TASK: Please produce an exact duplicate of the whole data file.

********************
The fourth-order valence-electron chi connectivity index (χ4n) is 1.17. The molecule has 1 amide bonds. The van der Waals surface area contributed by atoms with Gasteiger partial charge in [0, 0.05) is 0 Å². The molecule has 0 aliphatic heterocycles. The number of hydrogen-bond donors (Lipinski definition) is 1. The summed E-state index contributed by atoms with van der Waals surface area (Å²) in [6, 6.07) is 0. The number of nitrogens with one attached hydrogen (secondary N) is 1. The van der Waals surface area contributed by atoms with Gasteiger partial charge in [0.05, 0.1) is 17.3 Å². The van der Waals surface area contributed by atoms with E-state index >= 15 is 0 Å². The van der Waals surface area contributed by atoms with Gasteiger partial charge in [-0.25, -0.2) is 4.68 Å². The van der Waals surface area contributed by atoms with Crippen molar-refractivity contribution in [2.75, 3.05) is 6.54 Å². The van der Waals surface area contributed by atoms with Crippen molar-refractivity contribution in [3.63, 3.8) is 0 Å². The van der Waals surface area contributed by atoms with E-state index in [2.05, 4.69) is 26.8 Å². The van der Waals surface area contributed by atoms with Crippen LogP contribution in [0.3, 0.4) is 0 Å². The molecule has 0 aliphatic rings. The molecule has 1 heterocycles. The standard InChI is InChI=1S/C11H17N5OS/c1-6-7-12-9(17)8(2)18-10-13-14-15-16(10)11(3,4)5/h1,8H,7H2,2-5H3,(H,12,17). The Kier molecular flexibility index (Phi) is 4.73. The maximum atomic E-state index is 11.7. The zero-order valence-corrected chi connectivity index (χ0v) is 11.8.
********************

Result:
The fourth-order valence-electron chi connectivity index (χ4n) is 1.17. The molecule has 1 amide bonds. The van der Waals surface area contributed by atoms with Gasteiger partial charge in [0, 0.05) is 0 Å². The molecule has 0 aliphatic heterocycles. The number of hydrogen-bond donors (Lipinski definition) is 1. The summed E-state index contributed by atoms with van der Waals surface area (Å²) in [6, 6.07) is 0. The number of nitrogens with one attached hydrogen (secondary N) is 1. The van der Waals surface area contributed by atoms with Gasteiger partial charge in [0.05, 0.1) is 17.3 Å². The van der Waals surface area contributed by atoms with E-state index >= 15 is 0 Å². The van der Waals surface area contributed by atoms with Gasteiger partial charge in [-0.25, -0.2) is 4.68 Å². The van der Waals surface area contributed by atoms with Crippen molar-refractivity contribution in [2.75, 3.05) is 6.54 Å². The van der Waals surface area contributed by atoms with Crippen molar-refractivity contribution in [3.63, 3.8) is 0 Å². The van der Waals surface area contributed by atoms with E-state index in [2.05, 4.69) is 26.8 Å². The van der Waals surface area contributed by atoms with Crippen LogP contribution in [0.3, 0.4) is 0 Å². The molecule has 0 aliphatic rings. The molecule has 1 heterocycles. The standard InChI is InChI=1S/C11H17N5OS/c1-6-7-12-9(17)8(2)18-10-13-14-15-16(10)11(3,4)5/h1,8H,7H2,2-5H3,(H,12,17). The Kier molecular flexibility index (Phi) is 4.73. The maximum atomic E-state index is 11.7. The zero-order valence-corrected chi connectivity index (χ0v) is 11.8.